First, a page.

- Decreased Muscle Protein Synthesis: Fasting decreases the rate of muscle protein synthesis, the process your body uses to rebuild and grow muscle tissue. This is partly due to reduced insulin levels, which play a role in muscle growth. Insulin levels are correlated to MTOR and growth, while low levels are correlated to AMPK activation. There are some tricks that we can employ here, such as using Berberine strategically. However, the best thing we can do here is practice cyclical training by managing periods of AMPH activation with periods focused on mTOR activation. This is naturally done with intermittent fasting, but in our case, imagine a week of fasting and refeeding, followed by two weeks of muscle building.
- Hormonal Changes: Extended fasting affects several hormones. Cortisol, the body's main stress hormone, can rise, leading to increased protein breakdown. Conversely, anabolic hormones like insulin-like growth factor-1 (IGF-1) and testosterone, which support muscle growth, can decrease. With dry fasting we experience an intense cortisol increase, much bigger than with water fasting, so based on that we'd expect even more muscle breakdown. Why isn't this happening? The answer is unknown, but from a logical scientific perspective, it's clear that there are homeostasis mechanisms that get activated in a dry fast that negate the cortisol protein breakdown.
- Reduced Physical Activity: People on extended fasts often reduce their physical activity, either due to decreased energy or as a deliberate choice to conserve energy. Reduced muscle usage can contribute to muscle atrophy over time. This makes sense, and it is another reason why dry fasting is so much better than water fasting. Water fasting takes at least 3 times the length to achieve comparable results. This means 3X the time for the muscles to atrophy from reduced physical activity and reduced protein consumption.
How does the body prioritize muscle preservation during a dry fast?
For this let's start off with the Zebra finch research paper.
This study observed zebra finches in three types of situations. One was a control group that received both water and food, the second was a water-fasting group, and the third was a dry-fasting group. They observed that all 3 groups had good water saturation in their body composition, indicating that metabolic water was being produced in the dry-fasting zebra finch. Enough to keep its metabolic processes functioning. The great discovery was that the dry-fasted zebra finches had much more muscle left compared to the water-fasting finches. This indicated that there are mechanisms in dry fasting that preserve muscle mass. This goes hand in hand with my own personal results, as well as hundreds of dry fasting testimonials claiming very low muscle loss on a dry fast. So yes, during a dry fast, the body prioritizes muscle preservation. What could be the mechanisms though?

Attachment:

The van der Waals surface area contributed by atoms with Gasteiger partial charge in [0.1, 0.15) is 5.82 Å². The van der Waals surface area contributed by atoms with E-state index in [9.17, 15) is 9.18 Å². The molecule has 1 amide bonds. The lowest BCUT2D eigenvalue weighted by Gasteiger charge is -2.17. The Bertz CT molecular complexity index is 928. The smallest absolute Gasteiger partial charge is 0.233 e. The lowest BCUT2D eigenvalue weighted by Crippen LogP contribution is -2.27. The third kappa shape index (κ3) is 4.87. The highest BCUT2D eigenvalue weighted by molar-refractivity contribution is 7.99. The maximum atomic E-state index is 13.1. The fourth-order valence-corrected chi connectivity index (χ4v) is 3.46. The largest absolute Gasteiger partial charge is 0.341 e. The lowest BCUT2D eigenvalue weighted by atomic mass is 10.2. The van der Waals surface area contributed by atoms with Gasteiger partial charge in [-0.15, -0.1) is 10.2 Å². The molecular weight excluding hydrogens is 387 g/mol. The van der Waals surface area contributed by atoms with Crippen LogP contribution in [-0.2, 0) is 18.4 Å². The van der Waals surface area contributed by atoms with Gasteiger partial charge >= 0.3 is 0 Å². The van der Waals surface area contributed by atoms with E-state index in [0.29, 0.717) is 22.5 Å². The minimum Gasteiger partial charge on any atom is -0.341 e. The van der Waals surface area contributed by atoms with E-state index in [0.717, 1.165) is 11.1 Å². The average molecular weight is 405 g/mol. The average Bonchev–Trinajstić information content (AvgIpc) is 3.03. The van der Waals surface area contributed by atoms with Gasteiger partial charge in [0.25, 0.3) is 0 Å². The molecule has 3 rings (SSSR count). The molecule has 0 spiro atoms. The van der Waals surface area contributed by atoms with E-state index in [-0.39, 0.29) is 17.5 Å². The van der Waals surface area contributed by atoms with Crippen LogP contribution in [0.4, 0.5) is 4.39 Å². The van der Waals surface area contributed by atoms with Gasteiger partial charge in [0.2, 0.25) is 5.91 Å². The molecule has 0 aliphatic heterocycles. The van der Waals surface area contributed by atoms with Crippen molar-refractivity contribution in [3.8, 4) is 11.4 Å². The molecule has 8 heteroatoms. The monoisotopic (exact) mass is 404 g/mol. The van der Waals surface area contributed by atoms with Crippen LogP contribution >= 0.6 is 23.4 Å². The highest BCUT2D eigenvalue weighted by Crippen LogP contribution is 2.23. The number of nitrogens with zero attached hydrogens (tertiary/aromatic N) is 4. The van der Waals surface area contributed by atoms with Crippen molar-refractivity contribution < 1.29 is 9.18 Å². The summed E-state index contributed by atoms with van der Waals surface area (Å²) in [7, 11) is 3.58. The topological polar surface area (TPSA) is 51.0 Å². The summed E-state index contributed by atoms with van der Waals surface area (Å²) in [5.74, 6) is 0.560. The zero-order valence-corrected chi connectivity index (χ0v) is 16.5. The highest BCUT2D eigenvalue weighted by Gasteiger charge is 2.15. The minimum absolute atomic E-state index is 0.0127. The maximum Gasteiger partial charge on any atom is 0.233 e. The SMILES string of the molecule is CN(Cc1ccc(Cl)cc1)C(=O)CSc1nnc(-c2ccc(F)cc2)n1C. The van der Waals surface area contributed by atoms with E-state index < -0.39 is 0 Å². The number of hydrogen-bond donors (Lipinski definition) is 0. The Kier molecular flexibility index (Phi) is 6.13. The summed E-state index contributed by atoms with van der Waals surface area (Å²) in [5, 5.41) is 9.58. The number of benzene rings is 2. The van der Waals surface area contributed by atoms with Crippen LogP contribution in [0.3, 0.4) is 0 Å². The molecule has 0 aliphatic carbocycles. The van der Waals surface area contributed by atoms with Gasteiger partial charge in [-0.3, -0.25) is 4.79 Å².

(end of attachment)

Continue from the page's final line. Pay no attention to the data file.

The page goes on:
- More Rapid Ketosis: One theory is that dry fasting accelerates the onset of ketosis compared to water fasting. When the body enters ketosis, it primarily burns fat for fuel, sparing muscle tissue. Faster entry into ketosis might mean less muscle catabolism.
- Increased Growth Hormone Production: Fasting, in general, is known to increase HGH, claims that dry fasting does so to a greater extent are primarily theoretical, but it does make logical sense that a more powerful fast would trigger an increased load of HGH production. Personally, I have noticed that if you safely exit a fast and begin a moderate exercise program that very lightly ramps up, you can gain muscle extremely quickly. But please beware of working out intensely during the refeed as the dehydrated muscles will be prone to tears and sprains very easily.
- Cellular Autophagy: Autophagy is a cellular "clean-up" process where cells break down and recycle damaged components. While both dry and water fasting can stimulate autophagy, dry fasting does so more intensely, which might have protective effects on muscle tissue. This is yet again a logical concept theory of mine, and the idea behind it is that because of this intense autophagy, our body has more building blocks, including amino acids circulating in the blood, thereby protecting our muscles from breakdown.